BMC Medicine 01/2011; 9:116. · 6.68 Impact Factor
  • Biophysical Journal 01/2011; 100(3). · 3.67 Impact Factor
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    ABSTRACT: Migraine with aura is a common, debilitating, recurrent headache disorder associated with transient and reversible focal neurological symptoms. A role has been suggested for the two-pore domain (K2P) potassium channel, TWIK-related spinal cord potassium channel (TRESK, encoded by KCNK18), in pain pathways and general anaesthesia. We therefore examined whether TRESK is involved in migraine by screening the KCNK18 gene in subjects diagnosed with migraine. Here we report a frameshift mutation, F139WfsX24, which segregates perfectly with typical migraine with aura in a large pedigree. We also identified prominent TRESK expression in migraine-salient areas such as the trigeminal ganglion. Functional characterization of this mutation demonstrates that it causes a complete loss of TRESK function and that the mutant subunit suppresses wild-type channel function through a dominant-negative effect, thus explaining the dominant penetrance of this allele. These results therefore support a role for TRESK in the pathogenesis of typical migraine with aura and further support the role of this channel as a potential therapeutic target.
    Nature medicine 10/2010; 16(10):1157-60. · 27.14 Impact Factor
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    ABSTRACT: The age of onset of Huntington's disease (HD) is inversely correlated with the CAG length in the HD gene. The CAG repeat length accounts for 70% of the variability in HD age of onset. However, 90% of individuals worldwide with expanded alleles possess between 40 and 50 CAG repeat lengths in their HD gene. For these people, the size of their repeat only determines 44% of the variability in their age of onset. Once the effect of the CAG repeat has been accounted for, the residual variance in age of onset is a heritable trait. Targeted candidate gene studies and a genome scan have suggested some loci as potential modifiers of the age of onset of HD. We analyzed the large Venezuelan kindreds in which the HD gene was originally identified. These kindreds offer greater analytic power than standard sib-pair designs. We developed novel pedigree-member selection procedures to maximize power. Using a 5,858-single-nucleotide-polymorphism marker panel, we performed a genomewide linkage analysis. We discovered two novel loci on chromosome 2. Chromosome 2p25 (logarithm of the odds ratio (LOD)=4.29) and 2q35 (LOD=3.39) may contain genes that modify age of onset. A third linkage peak on chromosome 6q22 (LOD=2.48) may confirm the most promising locus from a previous genome scan. Two other candidate loci are suggestive on chromosome 5 (LOD=3.31 at 5p14 and LOD=3.14 at 5q32). All these regions harbor candidate genes that are potential HD modifier genes. Finding these modifier genes can reveal accessible and promising new therapeutic pathways and targets to ameliorate and cure HD.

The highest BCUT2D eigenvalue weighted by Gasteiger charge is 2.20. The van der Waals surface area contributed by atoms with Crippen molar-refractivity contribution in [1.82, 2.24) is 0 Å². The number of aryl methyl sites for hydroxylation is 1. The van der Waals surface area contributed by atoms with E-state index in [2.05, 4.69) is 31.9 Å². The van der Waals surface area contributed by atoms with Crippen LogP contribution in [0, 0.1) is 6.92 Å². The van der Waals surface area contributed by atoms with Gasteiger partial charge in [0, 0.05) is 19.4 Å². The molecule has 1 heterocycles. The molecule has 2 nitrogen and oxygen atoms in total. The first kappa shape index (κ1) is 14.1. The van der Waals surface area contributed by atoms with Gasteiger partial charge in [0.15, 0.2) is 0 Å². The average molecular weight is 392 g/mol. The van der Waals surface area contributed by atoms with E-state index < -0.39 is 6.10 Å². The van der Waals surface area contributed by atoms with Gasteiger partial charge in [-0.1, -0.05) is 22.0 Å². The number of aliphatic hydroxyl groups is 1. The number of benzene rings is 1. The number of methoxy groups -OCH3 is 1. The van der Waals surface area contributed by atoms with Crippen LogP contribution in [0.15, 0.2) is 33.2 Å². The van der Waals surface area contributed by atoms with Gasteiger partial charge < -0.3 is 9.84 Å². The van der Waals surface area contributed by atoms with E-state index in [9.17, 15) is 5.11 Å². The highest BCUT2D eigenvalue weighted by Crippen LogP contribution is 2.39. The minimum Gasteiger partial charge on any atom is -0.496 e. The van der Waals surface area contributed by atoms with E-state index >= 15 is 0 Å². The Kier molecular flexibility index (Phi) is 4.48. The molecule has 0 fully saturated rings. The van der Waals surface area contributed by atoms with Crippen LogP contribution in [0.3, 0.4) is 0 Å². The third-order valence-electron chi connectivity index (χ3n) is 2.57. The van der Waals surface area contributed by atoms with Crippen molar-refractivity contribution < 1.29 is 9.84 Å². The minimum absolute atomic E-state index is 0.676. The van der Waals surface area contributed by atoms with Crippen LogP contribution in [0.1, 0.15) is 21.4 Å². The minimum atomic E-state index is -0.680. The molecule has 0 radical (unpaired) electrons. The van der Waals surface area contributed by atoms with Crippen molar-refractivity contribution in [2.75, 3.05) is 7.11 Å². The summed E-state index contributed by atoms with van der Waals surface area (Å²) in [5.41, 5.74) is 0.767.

Genetic Epidemiology 08/2008; 32(5):445-53. · 4.02 Impact Factor
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    ABSTRACT: The complexity of multiple sclerosis (MS) genetics has made the search for novel genes using traditional sharing methods problematic. In order to minimize the genetic heterogeneity present in the MS population we have screened the Canadian MS population for individuals belonging to the Hutterite Brethren. Seven Hutterites with clinically definite MS were ascertained and are related to a common founder by eight generations. Six of the 7 affected individuals and 21 of their unaffected family members (total = 27) were genotyped for 807 markers. Haplotypes were then inspected for sharing among the six MS patients. There were three haplotypes shared among all six MS patients. The haplotypes were located at 2q34-35, 4q31-32, and 17p13. An additional 15 haplotypes were shared among five of the six Hutterites MS patients. The HLA Class II region was one of the highlighted regions; however, the shared MHC haplotype bore the DRB1*04 allele and not the MS-associated DRB1*15 allele providing further evidence of the complexity of the MHC. Additional genotyping to refine the haplotypes followed by screening for potential variants may lead to the identification of a novel MS susceptibility gene(s) in this unique population.
    American Journal of Medical Genetics Part B Neuropsychiatric Genetics 07/2008; 147B(4):467-72. · 3.23 Impact Factor
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    ABSTRACT: Multiple sclerosis (MS) is a disease that is widely believed to be autoimmune in nature. Genetic-epidemiological studies implicate susceptibility genes in the pathogenesis of MS, although non-MHC susceptibility linkages have been difficult to confirm. Insight into pathways that are intrinsic to other complex diseases has come from the genetic analysis of large, autosomal-dominant kindreds. Here, we present a genetic study of a large and unique kindred in which MS appears to follow an autosomal-dominant pattern of inheritance, with consistent penetrance in four generations. Eighty-two individuals of this 370-member family were genotyped with 681 microsatellite markers spanning the genome, with an average spacing of 5.3 cM. Parametric linkage analysis was performed and no significant LOD score (LOD >3.3) was observed. For a rare dominant disease model with reduced penetrance, 99.6% of the genome was excluded at a LOD score <-1 and 96% at a LOD score <-2. The HLA-DRB1 candidate gene was also genotyped by allele-specific methods. In each instance where at least one parent was positive for HLA-DRB1*15, one or more HLA-DRB1*15 alleles were transmitted to the affected offspring (11/11). HLA-DRB1*15 was transmitted equally from both the familial and the married-in parents and therefore this locus does not appear to be an autosomal-dominant acting gene in this family but an important modifier of risk. These results further stress the importance of the HLA-DRB1*15-bearing haplotype in determining MS susceptibility. Furthermore, this study highlights the complexity of MS genetics, even in the presence of a single family, seemingly segregating MS as an autosomal-dominant trait.